Meanwhile the statement outlined four things the current manufacturers – Mercedes, Ferrari, Renault and Honda – would be tasked with improving on the current 1.6-liter formula:

Those are:

  • a guarantee of supply to teams
  • the need to reduce the engines’ cost
  • simplification of the specification
  • “improved noise”

Further meetings between the manufacturers and the governing body are scheduled, including one this weekend at the Abu Dhabi Grand Prix season finale.

As F1 heads into the final weekend of the season, political/paddock items such as Red Bull and Toro Rosso’s respective power unit futures, whether Renault’s takeover of Lotus will finally become official and what will happen with Manor’s team leadership stake – this marks Graeme Lowdon and John Booth’s final weekends although ex-McLaren man Dave Ryan has been hired as the team’s new racing director – are among the talking points.

Stoffel Vandoorne’s Super Formula test hampered by engine woes

Jenson Button, Fernando Alonso, Stoffel Vandoorne
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You couldn’t make this stuff up.

Dominant GP2 Series champion Stoffel Vandoorne had his first go in a Super Formula car at Suzuka on Wednesday, but the engine woes that have hampered his Formula 1 team’s efforts (McLaren) all season appear to be equal opportunity woes.

Vandoorne only completed a limited day of running due to technical issues; naturally, and in an unfortunate coincidence, the Super Formula cars also have Honda power.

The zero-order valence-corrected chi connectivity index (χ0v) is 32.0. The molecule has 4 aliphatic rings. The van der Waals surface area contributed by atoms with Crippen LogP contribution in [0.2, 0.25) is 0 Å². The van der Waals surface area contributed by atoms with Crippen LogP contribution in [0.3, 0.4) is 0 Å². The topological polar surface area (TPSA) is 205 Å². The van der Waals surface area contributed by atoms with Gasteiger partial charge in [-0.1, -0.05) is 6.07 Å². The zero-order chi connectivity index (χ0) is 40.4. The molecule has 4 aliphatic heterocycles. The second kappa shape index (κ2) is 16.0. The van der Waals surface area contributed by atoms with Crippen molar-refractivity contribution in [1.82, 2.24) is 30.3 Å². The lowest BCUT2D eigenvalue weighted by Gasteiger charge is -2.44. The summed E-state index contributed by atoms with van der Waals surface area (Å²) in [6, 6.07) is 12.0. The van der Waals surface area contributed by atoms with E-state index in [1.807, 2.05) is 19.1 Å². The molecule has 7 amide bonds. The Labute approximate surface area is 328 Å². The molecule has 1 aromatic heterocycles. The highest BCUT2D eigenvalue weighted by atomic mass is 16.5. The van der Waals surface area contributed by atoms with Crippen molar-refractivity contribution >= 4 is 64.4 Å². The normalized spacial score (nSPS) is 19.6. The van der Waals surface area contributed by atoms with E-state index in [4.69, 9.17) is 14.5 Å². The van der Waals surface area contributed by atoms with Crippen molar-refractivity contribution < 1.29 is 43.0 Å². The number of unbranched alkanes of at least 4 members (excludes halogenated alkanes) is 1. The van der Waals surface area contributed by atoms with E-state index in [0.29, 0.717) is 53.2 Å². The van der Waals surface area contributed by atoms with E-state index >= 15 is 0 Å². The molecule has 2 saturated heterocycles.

The Belgian is now en route from Japan to Abu Dhabi, where this weekend’s final round of the GP2 season will be held alongside the Abu Dhabi Grand Prix.

FIA Formula E to remain at Battersea Park following vote

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Wandsworth Council’s Community Services Overview and Scrutiny Committee voted seven to four late Tuesday night, in favor of retaining the FIA Formula E event in Battersea Park.

This will see the London ePrix – the season finale for the electric open-wheel championship – continue at the site for at least the next two seasons.

The 2016 race will run July 2-3, to avoid a direct head-to-head clash with the British Grand Prix a week later in Silverstone.

Battersea Park’s race faced local opposition in recent weeks, which put the race under threat.